Sirius Minerals (LSE: SXX) is a stock I’ve been warning investors about for a while now. For example, a little over a year ago, when the SXX share price was at 31p, I said that, although the story was interesting, the stock was “a risky investment” due to the fact fertiliser production was still years away.
Then, in March, when the share price was at 20p, I warned that hedge funds were shorting the stock and said there was “considerable risk” for investors. Last month, with the share price at 9p, I said investing in Sirius was akin to “taking your money to the casino.”
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So, given my bearish stance on SXX, I’m not really that surprised by the significant fall in the share price earlier this week.
Share price crash
On Tuesday, Sirius dropped a bombshell on investors by announcing it is cancelling its planned $500m bond sale. It needed to raise this cash to get access to £2.5bn in funding from JP Morgan so it can continue to develop its mine in North Yorkshire. The group said it was cancelling the bond sale due to “global market conditions, the ongoing uncertainty surrounding Brexit, and the political environment in the United Kingdom.”
Make no mistake, this is bad news for Sirius investors. While the company has said it’s going to conduct a strategic review to work on an alternative financial structure, the future for Sirius now looks highly uncertain. With a cash balance of just £180m at the end of August (only £117m is uncommitted) – which is around six months worth of cash – the company needs access to capital quickly.
Unsurprisingly, investors dumped the stock on the shock news, which led to the share price crashing over 50%, from 10p to under 5p. At the current share price of 4.4p, SXX is down around 85% over the last year. As such, there’ll be plenty of investors carrying huge losses. So what’s the best move now?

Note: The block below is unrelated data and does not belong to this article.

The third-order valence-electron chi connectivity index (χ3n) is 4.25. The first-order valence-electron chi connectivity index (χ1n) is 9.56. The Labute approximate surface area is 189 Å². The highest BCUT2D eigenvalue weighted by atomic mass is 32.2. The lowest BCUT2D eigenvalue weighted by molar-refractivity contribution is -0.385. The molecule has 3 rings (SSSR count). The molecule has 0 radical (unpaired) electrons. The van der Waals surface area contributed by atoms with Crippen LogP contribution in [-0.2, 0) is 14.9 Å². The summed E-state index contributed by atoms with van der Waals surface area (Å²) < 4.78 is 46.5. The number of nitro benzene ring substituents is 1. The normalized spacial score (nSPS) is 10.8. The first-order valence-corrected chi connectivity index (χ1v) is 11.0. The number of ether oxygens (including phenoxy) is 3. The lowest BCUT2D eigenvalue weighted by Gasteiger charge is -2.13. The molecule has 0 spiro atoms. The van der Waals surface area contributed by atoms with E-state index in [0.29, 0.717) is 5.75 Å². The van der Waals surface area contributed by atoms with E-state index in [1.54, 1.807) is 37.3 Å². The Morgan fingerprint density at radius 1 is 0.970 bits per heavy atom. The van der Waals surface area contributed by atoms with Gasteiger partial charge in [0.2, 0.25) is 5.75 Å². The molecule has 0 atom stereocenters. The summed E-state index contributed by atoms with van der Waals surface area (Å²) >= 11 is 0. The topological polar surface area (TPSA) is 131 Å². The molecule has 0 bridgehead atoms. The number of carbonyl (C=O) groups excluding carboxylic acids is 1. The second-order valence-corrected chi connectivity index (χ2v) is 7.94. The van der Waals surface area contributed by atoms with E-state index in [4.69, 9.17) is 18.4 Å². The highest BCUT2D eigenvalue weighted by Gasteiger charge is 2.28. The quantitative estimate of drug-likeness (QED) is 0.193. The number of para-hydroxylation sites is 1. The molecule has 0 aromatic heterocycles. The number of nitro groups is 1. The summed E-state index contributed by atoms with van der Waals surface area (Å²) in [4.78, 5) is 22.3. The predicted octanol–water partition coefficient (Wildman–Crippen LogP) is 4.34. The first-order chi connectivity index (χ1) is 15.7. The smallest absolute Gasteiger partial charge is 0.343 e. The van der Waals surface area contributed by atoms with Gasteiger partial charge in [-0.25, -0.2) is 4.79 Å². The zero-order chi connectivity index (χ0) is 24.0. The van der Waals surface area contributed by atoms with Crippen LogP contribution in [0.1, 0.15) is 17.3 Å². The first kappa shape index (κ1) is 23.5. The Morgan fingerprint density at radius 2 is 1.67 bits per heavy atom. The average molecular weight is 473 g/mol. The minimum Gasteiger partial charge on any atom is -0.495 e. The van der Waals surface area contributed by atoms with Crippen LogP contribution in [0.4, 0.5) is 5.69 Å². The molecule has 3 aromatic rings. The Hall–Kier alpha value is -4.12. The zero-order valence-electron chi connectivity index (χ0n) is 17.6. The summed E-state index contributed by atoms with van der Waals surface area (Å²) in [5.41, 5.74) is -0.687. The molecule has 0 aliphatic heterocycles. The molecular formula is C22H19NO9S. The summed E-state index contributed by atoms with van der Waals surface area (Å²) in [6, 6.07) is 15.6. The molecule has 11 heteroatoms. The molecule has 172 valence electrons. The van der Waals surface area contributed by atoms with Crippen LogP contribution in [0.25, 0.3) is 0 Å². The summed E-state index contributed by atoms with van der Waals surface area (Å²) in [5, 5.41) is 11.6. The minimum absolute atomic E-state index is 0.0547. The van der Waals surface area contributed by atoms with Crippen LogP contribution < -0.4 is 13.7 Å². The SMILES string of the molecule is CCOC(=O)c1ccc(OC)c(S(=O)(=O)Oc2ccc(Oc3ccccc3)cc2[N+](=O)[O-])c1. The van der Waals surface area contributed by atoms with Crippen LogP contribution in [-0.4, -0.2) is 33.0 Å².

Without wanting to sound too obvious, shareholders have two options. They can hold onto their SXX shares, hoping the group can arrange some form of emergency funding (there’s been talk of a government bailout or a rights issue), or sell, take the loss, and walk away with whatever they have left.
Personally, if I was a SXX shareholder, I’d go with the latter option and cut my losses now. I’d rather take what’s left of my holding and deploy that into another investment than risk losing everything.
I’d then turn my attention to companies that are actually generating profits. Right now on the AIM market, there are plenty of fast-growing smaller companies churning out big profits and many are generating fantastic returns for shareholders in the process.
For example, shares in online fashion retailer Boohoo, which is enjoying huge success thanks to the popularity of its PrettyLittleThing brand, are up nearly 500% in five years. Another favourite of mine, dotDigital Group, which specialises in digital marketing, has seen its share price surge up 175% in five years.
Of course, you can still lose money on profitable companies. However, from my experience, you’re far less likely to lose 80% of your money.